Each picture must be clickable. Unfortunately a Bitmap3D does not extend Sprite3D so it doesn’t support interactivity – this is the same situation as with Sprite vs. Bitmap in regular AS3. To make the pictures interactive we need to wrap each Bitmap3D into a Sprite3D.

When a child is added its top-left corner is always positioned a 0,0 coordinates of its parent. It works so in AS3, and FIVe3D correctly follows this behavior. What we need here is to position the Bitmap3D inside the Sprite3D in a way that its center is at 0,0 coordinates not its top-left corner. That is why offset the x and y coordinates of the bitma3d by half its width and half its height respectively.

Next, using some simple math we distribute the Sprite3Ds in a 3×3 pattern.

Finally we apply a dark color transform to each Sprite3D, we set their ‘buttonMode’ property to true and we add it as a child to the ‘album’ Sprite3D. The final code after the loop positions the album on a correct z distance (while x and y are set 0 by default). And, once the album is ready, we add it to the scene object as a child.

You can test the application now. You should see all 9 pictures as small thumbnails laid out in a 3×3 pattern in the middle of the screen. Not very interesting, huh? Yep! And it won’t get any better until we add some interactivity!

4. Adding interactivity

Interactivity in the album will consist of handling some mouse events and using TweenLite to animate objects. Before we move on let’s add a final set of imports:

import gs.TweenLite;
import fl.motion.easing.Sine;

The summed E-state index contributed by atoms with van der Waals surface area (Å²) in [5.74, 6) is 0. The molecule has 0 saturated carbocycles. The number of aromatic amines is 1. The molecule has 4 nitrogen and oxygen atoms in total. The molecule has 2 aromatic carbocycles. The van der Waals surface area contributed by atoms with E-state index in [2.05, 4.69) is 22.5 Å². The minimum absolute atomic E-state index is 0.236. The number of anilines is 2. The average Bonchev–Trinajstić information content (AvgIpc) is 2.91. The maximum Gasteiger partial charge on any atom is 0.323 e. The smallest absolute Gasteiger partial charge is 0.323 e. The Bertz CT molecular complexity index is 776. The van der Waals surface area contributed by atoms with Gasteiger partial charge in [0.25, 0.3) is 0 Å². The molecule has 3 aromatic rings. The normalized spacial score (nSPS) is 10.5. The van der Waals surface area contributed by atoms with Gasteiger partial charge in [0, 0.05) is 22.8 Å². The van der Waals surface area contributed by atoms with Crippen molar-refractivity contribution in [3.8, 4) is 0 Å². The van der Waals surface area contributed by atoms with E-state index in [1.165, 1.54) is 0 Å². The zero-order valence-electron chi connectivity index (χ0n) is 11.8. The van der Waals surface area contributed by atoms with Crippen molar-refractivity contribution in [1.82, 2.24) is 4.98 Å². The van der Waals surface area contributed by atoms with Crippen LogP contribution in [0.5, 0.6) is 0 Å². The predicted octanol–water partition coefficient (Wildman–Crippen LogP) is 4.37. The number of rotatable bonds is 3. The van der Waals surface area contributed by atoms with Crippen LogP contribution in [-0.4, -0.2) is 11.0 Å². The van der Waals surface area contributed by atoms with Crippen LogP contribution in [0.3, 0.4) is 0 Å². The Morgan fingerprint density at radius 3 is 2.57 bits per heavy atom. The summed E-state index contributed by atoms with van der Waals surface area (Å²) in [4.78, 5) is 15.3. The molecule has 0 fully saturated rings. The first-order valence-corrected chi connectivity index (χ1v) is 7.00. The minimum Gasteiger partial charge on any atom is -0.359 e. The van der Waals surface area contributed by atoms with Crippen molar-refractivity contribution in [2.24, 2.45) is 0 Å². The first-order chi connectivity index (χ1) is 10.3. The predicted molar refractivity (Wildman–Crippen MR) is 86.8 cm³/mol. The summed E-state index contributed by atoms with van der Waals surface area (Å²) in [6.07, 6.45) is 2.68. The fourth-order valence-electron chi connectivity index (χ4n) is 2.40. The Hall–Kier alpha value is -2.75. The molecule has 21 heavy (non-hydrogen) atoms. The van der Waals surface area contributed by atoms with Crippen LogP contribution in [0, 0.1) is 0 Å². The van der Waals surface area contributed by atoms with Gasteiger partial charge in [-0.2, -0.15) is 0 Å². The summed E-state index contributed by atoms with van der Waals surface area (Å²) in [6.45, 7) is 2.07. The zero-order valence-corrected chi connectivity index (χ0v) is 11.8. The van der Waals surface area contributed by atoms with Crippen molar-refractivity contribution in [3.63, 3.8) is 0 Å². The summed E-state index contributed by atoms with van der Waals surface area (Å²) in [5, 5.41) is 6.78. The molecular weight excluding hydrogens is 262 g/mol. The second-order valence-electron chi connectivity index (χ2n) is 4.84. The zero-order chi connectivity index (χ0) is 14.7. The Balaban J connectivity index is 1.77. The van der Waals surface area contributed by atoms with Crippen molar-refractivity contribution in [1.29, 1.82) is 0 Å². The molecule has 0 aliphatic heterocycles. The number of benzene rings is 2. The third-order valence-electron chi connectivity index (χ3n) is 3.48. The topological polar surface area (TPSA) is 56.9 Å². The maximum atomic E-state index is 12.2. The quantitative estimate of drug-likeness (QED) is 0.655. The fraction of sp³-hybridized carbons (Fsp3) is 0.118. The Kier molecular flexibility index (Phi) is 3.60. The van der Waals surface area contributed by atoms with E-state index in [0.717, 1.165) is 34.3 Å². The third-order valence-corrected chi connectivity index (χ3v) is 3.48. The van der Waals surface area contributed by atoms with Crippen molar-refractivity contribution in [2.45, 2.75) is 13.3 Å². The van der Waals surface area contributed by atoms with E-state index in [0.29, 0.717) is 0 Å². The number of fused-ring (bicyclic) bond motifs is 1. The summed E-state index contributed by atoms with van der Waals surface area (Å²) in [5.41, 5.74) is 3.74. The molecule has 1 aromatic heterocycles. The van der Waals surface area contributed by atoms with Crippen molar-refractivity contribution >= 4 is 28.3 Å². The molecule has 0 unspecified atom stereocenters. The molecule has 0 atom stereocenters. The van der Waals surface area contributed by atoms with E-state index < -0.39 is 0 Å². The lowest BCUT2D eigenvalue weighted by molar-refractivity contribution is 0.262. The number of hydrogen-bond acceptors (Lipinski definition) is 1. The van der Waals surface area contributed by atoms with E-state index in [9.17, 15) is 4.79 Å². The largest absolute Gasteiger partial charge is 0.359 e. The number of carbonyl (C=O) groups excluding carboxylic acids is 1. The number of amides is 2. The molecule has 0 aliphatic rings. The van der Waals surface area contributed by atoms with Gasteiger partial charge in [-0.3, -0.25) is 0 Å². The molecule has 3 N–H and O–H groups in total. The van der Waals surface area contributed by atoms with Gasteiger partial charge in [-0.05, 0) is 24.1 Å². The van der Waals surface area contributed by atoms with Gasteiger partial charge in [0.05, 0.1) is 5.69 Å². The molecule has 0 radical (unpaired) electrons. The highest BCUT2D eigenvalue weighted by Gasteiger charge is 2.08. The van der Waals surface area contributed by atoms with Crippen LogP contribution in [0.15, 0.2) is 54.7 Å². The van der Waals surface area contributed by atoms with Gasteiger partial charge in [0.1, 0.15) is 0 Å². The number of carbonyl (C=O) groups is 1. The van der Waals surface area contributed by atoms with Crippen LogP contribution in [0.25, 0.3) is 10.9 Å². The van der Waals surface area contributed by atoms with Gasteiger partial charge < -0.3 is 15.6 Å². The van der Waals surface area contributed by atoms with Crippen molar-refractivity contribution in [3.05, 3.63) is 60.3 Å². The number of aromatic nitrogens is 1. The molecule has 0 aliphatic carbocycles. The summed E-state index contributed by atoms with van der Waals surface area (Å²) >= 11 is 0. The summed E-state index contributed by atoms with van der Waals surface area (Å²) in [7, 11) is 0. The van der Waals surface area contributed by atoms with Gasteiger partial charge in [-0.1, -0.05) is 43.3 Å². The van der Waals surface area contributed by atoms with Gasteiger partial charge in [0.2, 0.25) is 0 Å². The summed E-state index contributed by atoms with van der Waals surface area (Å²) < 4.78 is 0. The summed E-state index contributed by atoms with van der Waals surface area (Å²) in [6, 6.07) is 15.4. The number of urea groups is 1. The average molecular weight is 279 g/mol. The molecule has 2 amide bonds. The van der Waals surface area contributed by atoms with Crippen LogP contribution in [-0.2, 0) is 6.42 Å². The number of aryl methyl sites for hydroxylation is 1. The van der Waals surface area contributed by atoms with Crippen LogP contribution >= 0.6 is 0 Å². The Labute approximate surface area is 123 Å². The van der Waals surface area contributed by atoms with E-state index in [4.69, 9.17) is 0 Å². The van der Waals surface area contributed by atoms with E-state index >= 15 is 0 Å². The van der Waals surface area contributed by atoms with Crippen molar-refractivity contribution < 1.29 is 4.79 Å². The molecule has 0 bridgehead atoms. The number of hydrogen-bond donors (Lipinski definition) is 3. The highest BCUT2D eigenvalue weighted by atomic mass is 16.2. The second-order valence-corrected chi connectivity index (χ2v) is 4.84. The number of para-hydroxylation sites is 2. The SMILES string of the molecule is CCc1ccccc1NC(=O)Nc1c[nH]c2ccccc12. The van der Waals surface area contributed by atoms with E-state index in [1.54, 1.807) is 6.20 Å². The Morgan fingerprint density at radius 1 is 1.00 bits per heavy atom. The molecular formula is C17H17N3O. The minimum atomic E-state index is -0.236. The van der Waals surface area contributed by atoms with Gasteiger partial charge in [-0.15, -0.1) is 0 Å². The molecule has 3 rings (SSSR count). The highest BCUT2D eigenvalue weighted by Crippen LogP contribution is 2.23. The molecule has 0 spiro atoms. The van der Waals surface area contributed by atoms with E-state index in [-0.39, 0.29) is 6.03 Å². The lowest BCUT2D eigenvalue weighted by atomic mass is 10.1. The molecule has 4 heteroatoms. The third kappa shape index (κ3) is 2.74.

import flash.events.MouseEvent;

TweenLite is just one class. To define the easing of animations is uses the classes from the standard fl.motion.easing package – we will use the Sine. At the end, we need the MouseEvent to handle mouse interaction of course.

We also need to declare two more variables:

private var zoomMode:Boolean = false;
private var zoomedPicture:Sprite3D;

The boolean value ‘zoomMode’ will inform us whether the album is in full view or if one of the pictures is zoomed. ‘zoomedPicture’ will be use to hold a reference to the currently zoomed picture. This behavior will be added in the last step of the tutorial, but we need these variable already now.

Now let’s get back to the ‘buildAlbum’. Right after the last line, where the album is added to the scene, let’s enter some listeners:

album.addEventListener(MouseEvent.ROLL_OVER, onOver, true);
album.addEventListener(MouseEvent.ROLL_OUT, onOut, true);
stage.addEventListener(Event.RESIZE, onResize);
stage.addEventListener(MouseEvent.MOUSE_MOVE, moveAlbum);

The first two lines need special attention. What I do here is add a rollover and a rollout listeners to the container that holds the pictures. Now, of course, I do not want to listen to the rollover/out event on the container, but I’d rather do that on each picture. That is what the third argument does. This argument is called ‘useCapture’ and if it is set to ‘true’ it will notify the parent display object – the album in this case – of any event of that type dispatched by any of is children (or any of its descendants to be exact). So whenever a Sprite3D containing a single picture is rolled over or out, the album, its parent, is notified. It is a very powerful technique of the AS3 event system!

Now we can add the functions to handle the rollover/rollout events. Notice how I get a reference to the object that dispatched the event using the ‘target’ property of the event object:

private function onOver(me:MouseEvent):void {
  if (me.target is Sprite3D && !zoomMode) {
    (me.target as Sprite3D).transform.colorTransform = lighter;
  }
}